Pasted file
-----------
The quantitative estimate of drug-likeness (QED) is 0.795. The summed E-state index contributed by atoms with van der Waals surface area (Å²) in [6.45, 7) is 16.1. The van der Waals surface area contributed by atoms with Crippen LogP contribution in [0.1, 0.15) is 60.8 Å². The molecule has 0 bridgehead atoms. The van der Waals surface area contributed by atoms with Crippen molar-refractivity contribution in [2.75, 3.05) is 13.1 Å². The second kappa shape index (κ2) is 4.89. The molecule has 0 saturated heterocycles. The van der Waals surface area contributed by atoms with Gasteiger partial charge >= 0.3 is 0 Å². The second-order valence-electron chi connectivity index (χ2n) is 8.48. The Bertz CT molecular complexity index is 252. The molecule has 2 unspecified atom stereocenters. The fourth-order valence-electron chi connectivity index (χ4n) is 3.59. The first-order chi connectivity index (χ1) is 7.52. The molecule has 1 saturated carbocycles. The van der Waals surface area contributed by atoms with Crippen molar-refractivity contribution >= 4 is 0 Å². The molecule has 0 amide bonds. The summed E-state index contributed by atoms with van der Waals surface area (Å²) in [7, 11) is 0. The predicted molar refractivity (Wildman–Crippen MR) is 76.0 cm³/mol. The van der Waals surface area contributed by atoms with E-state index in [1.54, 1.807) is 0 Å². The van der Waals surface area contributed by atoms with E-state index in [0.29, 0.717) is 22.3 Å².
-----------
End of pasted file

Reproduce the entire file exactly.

The quantitative estimate of drug-likeness (QED) is 0.795. The summed E-state index contributed by atoms with van der Waals surface area (Å²) in [6.45, 7) is 16.1. The van der Waals surface area contributed by atoms with Crippen LogP contribution in [0.1, 0.15) is 60.8 Å². The molecule has 0 bridgehead atoms. The van der Waals surface area contributed by atoms with Crippen molar-refractivity contribution in [2.75, 3.05) is 13.1 Å². The second kappa shape index (κ2) is 4.89. The molecule has 0 saturated heterocycles. The van der Waals surface area contributed by atoms with Gasteiger partial charge >= 0.3 is 0 Å². The second-order valence-electron chi connectivity index (χ2n) is 8.48. The Bertz CT molecular complexity index is 252. The molecule has 2 unspecified atom stereocenters. The fourth-order valence-electron chi connectivity index (χ4n) is 3.59. The first-order chi connectivity index (χ1) is 7.52. The molecule has 1 saturated carbocycles. The van der Waals surface area contributed by atoms with Crippen molar-refractivity contribution >= 4 is 0 Å². The molecule has 0 amide bonds. The summed E-state index contributed by atoms with van der Waals surface area (Å²) in [7, 11) is 0. The predicted molar refractivity (Wildman–Crippen MR) is 76.0 cm³/mol. The van der Waals surface area contributed by atoms with E-state index in [1.54, 1.807) is 0 Å². The van der Waals surface area contributed by atoms with E-state index in [0.29, 0.717) is 22.3 Å².